Northstar is known locally as being for wealthier visitors, especially as the Ritz-Carlton adding a bit of bougie flair to the area. The resort’s grooming is well-known by everyone for being quite good, from older skiers to park rippers, and Northstar is currently home to one of the only half pipes in the Tahoe area. To Northstar’s credit, it does have some excellent expert and tree runs off the backside, plus two sections of sometimes-open backcountry terrain for some side-piste action.

Mt. Rose Ski Tahoe

Lake tahoe ski resorts - mount rose from below with snow

Photo: Dominic Gentilcore PhD/Shutterstock

  • Closest town: Incline Village, NV
  • Skiable acres: 1,200
  • Known for: Close to Reno, mom-and-pop vibes, early season-opening, highest base elevation

With a base at 8,260 feet, Mt. Rose is the highest-elevation Lake Tahoe ski resort. That means colder temps and more snow early season, allowing Mt. Rose usually to open a bit earlier than other nearby resorts. It’s been open on Halloween multiple years.

A mere 28-minute drive from Reno-Tahoe International Airport, Mt. Rose is easily accessible to Reno residents with the mom-and-pop resort feeling many love. The Mt. Rose Chutes offer some of the longest vertical terrain in a North American resort, with a vertical drop of more than 1,000 feet over a steep 40-to-45 degrees; the chutes are certainly for experienced skiers only. Overall, Mt. Rose is a great option for locals in Reno or visiting tourists looking for a fun, mom-and-pop ski resort experience close to the city. It’s also close to Diamond Peak, if you want to visit two Lake Tahoe ski resorts in one trip.

Sugar Bowl Resort

  • Closest town: Norden, CA (or Truckee)
  • Skiable acres: 1,650
  • Known for: Historical hotel at the base, wide range of terrain, lingering pow, historic gondola

For many, Sugar Bowl is a magical unicorn. With terrain for beginners and advanced riders alike, it’s one mountain where skiers and riders of every level will be stoked after a day on the hill. The base may not have a ski village, but the special Tahoe terrain many come looking for is abundant. Mellow greens and plenty of groomed blues make on-piste riding a hoot. And since the challenging and technical riding gets tracked out slower (Sugar Bowl isn’t as accessible as other Tahoe resorts), and you can’t see the entire resort in one look, it’s usually possible to still find untouched pow a few days after storms.

The resort isn’t the only compelling reason to visit Sugar Bowl, though. A newly renovated hotel at the base means you can wake up slopeside, and you’ll get there via the historic Sugar Bowl Gondola – the West Coast’s first ski gondola, dating to 1939 (don’t worry: it’s had some updates). And for more icing on the cake, Sugar Rush Tubing and the Royal Gorge Cross-country Ski Area are just a few minutes away, in case you have folks in your group looking for non-ski winter recreation.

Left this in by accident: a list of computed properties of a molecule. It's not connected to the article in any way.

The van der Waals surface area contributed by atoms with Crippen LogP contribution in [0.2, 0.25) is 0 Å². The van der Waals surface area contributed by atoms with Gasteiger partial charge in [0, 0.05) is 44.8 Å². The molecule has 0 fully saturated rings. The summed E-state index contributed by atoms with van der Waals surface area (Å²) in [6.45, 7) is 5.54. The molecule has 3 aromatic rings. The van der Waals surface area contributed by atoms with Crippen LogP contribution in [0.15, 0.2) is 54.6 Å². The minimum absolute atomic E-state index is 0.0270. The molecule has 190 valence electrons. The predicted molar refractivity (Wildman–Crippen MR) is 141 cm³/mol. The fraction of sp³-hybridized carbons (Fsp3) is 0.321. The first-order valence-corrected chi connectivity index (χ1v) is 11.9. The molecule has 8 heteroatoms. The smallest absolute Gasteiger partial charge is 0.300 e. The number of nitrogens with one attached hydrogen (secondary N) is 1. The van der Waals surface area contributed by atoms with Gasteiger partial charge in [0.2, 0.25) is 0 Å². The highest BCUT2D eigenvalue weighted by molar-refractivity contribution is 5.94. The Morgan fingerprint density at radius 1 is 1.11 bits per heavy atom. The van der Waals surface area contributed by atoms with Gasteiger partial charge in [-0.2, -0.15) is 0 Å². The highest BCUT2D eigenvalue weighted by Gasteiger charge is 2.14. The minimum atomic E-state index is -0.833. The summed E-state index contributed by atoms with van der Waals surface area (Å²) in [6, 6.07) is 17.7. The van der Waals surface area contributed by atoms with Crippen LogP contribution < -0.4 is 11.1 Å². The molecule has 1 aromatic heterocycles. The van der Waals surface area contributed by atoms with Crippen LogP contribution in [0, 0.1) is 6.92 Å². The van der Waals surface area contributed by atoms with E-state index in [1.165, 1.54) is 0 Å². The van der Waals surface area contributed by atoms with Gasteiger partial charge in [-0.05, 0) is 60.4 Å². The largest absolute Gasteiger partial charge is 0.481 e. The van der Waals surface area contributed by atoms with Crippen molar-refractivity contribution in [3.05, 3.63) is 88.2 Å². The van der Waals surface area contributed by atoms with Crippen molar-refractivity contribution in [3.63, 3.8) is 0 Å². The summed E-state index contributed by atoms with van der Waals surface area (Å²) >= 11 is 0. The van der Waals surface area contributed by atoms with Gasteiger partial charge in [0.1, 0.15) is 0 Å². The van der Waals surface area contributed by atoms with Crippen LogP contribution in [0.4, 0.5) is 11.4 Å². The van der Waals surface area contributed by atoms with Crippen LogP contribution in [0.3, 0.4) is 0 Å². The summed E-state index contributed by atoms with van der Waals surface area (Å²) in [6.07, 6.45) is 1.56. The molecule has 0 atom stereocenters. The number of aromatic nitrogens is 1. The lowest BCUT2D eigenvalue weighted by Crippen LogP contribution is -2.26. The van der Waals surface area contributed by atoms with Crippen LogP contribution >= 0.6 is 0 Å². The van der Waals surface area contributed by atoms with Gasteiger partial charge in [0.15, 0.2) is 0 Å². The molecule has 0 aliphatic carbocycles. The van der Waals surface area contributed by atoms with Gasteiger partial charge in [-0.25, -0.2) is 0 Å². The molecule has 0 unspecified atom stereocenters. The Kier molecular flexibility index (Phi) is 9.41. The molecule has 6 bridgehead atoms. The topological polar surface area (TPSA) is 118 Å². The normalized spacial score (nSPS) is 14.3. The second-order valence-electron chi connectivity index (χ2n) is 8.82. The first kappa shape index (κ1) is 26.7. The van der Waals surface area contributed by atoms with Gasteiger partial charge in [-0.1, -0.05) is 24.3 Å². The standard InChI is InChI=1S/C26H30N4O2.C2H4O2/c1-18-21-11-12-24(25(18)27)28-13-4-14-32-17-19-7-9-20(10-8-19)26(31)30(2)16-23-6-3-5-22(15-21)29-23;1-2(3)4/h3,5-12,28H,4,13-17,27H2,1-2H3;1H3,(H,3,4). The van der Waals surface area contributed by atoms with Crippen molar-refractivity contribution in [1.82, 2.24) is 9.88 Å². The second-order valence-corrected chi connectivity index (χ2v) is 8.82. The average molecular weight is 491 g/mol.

Boreal Mountain

  • Closest town: Norden, CA (or Truckee)
  • Skiable acres: 380
  • Known for: Easy access, home to Woodward Tahoe, big tubbing area, park skiing/riding

Just off Interstate 80 (seriously, you can see it from the road) and only 10-15 minutes from Truckee, Boreal Mountain is extremely accessible and well-known for being home to Woodward. Woodward is essentially a park and camp, so if you’re looking to hit jumps or rails, this is where you want to learn. They also have trampolines, foam pits, and an indoor skate park.

Boreal is great for skiing and playing around on the slopes, but it’s also home to the well-known Tahoe Tubing hill. It also has cheaper lift tickets, some good midweek deals, and is about 30 minutes closer to Sacramento than every other resort in town (save for Sugar Bowl, which probably only adds another 15 minutes or so). It’s small, but if you just want an affordable Lake Tahoe ski resort for playing around for a day, it’s a good choice.

Tahoe Donner

  • Closest town: Truckee, CA
  • Skiable acres: 120
  • Known for: being the best place to learn to ski or ride

Tahoe Donner takes the phrase “the place to begin” to heart. As the smallest of the Lake Tahoe ski resorts, Tahoe Donner is the ultimate family-friendly location for parents looking to take their kids skiing or adults looking to learn. With uncrowded runs and gentle beginner terrain, Tahoe Donner specializes in teaching kids and adults who have never touched a ski. Viewed as sort of a “locals secret” (or at least second home-owners secret), Tahoe Donner is an ideal place for families who aren’t hardcore skiers to enjoy time on the slopes together as a family.

Donner Ski Ranch

  • Closest town: Norden, CA (or Truckee)
  • Skiable acres: 500
  • Known for: Historic feeling, inexpensive, family owned

(Yes, another resort named after the infamous Donner Party. There’s a lot in Truckee named after them).